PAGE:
Association of hepatitis C with markers of hemostasis in hiv-infected and uninfected women in the Women's interagency HIV study (WIHS)

Elizabeth M. Kiefer, Qiuhu Shi, Donald R. Hoover, Robert C. Kaplan, Russell Tracy, Michael Augenbraun, Chenglong Liu, Marek Nowicki, Phyllis C. Tien, Mardge Cohen, Elizabeth T. Golub, Kathryn Anastos

Research output: Contribution to journalArticle

4 Scopus citations


Background: Coinfection with HIV and hepatitis C virus (HCV) is common. HIV infection and treatment are associated with hypercoagulability; thrombosis in HCV is underinvestigated. Proposed markers of hemostasis in HIV include higher D-dimer, Factor VIII%, and plasminogen activator inhibitor-1 (PAI-1) antigen and lower total Protein S% (TPS) but have not been examined in HCV. We assessed the independent association of HCV with these 4 measures of hemostasis in a multicenter, prospective study of HIV: the Women's Interagency HIV Study. Methods: We randomly selected 450 HCV-infected (anti-HCV+ with detectable plasma HCV RNA) and 450 HCV-uninfected (anti-HCV2) women. HCV was the main exposure of interest in regression models. Results: Four hundred forty-three HCV+ and 425 HCV- women were included. HCV+ women had higher Factor VIII% (124.4% ± 3.9% vs. 101.8% ± 3.7%, P < 0.001) and lower TPS (75.7% ± 1.1% vs. 84.3% ± 1.1%, < 0.001) than HCV- women, independent of HIV infection and viral load; there was little difference in PAI-1 or log10 D-dimer. After adjustment for confounders, these inferences remained. HIV infection was independently associated with higher Factor VIII% and log10 D-dimer and lower TPS. Conclusions: HCV was independently associated with higher Factor VIII% and lower TPS consistent with hypercoagulability. Higher Factor VIII% and D-dimer and lower TPS were also strongly associated with HIV infection and levels of HIV viremia, independent of HCV infection. Further investigation is needed to determine if there is increased thrombotic risk from HCV. Studies examining hemostasis markers in HIV infection must also assess the contribution of HCV infection.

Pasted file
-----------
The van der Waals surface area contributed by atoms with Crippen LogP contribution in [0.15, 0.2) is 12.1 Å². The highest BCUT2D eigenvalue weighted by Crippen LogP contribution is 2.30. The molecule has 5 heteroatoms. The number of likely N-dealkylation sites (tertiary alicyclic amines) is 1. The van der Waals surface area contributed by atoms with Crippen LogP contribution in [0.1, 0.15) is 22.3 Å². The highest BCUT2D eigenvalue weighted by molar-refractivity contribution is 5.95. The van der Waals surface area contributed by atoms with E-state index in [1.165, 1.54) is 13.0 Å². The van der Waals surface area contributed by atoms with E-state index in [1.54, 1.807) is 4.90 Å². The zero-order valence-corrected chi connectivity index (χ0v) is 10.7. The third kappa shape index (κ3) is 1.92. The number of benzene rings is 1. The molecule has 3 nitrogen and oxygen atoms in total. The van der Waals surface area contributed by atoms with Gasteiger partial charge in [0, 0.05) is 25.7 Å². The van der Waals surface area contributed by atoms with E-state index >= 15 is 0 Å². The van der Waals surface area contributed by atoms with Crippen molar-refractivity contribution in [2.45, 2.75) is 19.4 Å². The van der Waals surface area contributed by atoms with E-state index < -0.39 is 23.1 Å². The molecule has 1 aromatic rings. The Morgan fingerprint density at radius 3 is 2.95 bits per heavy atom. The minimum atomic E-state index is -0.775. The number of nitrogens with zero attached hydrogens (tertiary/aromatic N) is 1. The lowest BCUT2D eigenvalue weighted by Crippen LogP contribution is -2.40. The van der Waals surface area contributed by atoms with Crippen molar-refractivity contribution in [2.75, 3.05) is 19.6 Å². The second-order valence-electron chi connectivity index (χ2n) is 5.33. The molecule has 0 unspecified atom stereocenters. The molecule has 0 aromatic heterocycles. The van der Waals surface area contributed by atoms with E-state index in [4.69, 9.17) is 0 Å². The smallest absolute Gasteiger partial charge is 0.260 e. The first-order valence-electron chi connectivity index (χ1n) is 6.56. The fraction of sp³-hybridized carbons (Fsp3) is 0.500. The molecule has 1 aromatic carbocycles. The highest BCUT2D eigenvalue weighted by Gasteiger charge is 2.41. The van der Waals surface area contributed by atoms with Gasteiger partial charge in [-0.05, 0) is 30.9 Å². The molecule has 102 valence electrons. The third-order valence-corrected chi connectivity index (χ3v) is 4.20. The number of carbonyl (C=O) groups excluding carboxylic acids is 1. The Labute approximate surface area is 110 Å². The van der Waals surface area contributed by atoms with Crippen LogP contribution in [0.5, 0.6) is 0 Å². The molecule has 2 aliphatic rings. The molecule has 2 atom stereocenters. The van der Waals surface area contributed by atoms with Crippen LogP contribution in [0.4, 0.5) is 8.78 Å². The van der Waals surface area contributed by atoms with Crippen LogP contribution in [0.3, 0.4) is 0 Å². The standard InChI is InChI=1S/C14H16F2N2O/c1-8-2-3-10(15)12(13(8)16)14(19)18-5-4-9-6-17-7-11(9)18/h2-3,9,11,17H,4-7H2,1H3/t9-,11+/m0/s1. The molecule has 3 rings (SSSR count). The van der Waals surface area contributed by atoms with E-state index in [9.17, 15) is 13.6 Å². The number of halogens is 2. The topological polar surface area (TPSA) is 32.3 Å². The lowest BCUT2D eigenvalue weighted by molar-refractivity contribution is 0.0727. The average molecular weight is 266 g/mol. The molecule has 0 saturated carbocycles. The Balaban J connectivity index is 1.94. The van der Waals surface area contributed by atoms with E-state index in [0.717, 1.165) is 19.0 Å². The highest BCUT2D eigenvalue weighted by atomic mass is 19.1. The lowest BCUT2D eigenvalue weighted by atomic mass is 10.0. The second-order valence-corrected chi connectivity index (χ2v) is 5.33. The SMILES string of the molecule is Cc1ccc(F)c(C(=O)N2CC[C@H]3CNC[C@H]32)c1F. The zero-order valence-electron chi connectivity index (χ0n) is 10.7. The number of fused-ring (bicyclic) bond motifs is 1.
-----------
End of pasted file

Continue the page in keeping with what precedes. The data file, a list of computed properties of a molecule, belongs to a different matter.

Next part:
Original languageEnglish (US)
Pages (from-to)301-310
Number of pages10
JournalJournal of Acquired Immune Deficiency Syndromes
Issue number3
StatePublished - Mar 1 2013



  • Coagulation
  • Coinfection
  • Hepatitis C
  • HIV
  • Thrombosis

ASJC Scopus subject areas

  • Pharmacology (medical)
  • Infectious Diseases

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